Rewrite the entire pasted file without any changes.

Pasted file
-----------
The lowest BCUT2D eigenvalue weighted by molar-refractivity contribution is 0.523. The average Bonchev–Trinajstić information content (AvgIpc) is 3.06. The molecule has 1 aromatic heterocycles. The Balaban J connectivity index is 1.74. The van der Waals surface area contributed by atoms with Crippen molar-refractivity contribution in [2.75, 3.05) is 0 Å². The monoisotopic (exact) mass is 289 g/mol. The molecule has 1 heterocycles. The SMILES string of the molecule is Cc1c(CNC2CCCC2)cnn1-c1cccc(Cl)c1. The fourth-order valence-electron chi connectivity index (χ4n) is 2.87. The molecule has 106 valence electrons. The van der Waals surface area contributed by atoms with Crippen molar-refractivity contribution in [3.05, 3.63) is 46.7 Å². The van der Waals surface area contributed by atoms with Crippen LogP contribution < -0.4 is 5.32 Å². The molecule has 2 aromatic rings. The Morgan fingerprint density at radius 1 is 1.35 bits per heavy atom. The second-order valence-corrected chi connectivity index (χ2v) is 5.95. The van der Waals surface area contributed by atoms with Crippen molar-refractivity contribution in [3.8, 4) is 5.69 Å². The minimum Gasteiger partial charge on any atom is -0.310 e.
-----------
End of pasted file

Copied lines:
The lowest BCUT2D eigenvalue weighted by molar-refractivity contribution is 0.523. The average Bonchev–Trinajstić information content (AvgIpc) is 3.06. The molecule has 1 aromatic heterocycles. The Balaban J connectivity index is 1.74. The van der Waals surface area contributed by atoms with Crippen molar-refractivity contribution in [2.75, 3.05) is 0 Å². The monoisotopic (exact) mass is 289 g/mol. The molecule has 1 heterocycles. The SMILES string of the molecule is Cc1c(CNC2CCCC2)cnn1-c1cccc(Cl)c1. The fourth-order valence-electron chi connectivity index (χ4n) is 2.87. The molecule has 106 valence electrons. The van der Waals surface area contributed by atoms with Crippen molar-refractivity contribution in [3.05, 3.63) is 46.7 Å². The van der Waals surface area contributed by atoms with Crippen LogP contribution < -0.4 is 5.32 Å². The molecule has 2 aromatic rings. The Morgan fingerprint density at radius 1 is 1.35 bits per heavy atom. The second-order valence-corrected chi connectivity index (χ2v) is 5.95. The van der Waals surface area contributed by atoms with Crippen molar-refractivity contribution in [3.8, 4) is 5.69 Å². The minimum Gasteiger partial charge on any atom is -0.310 e.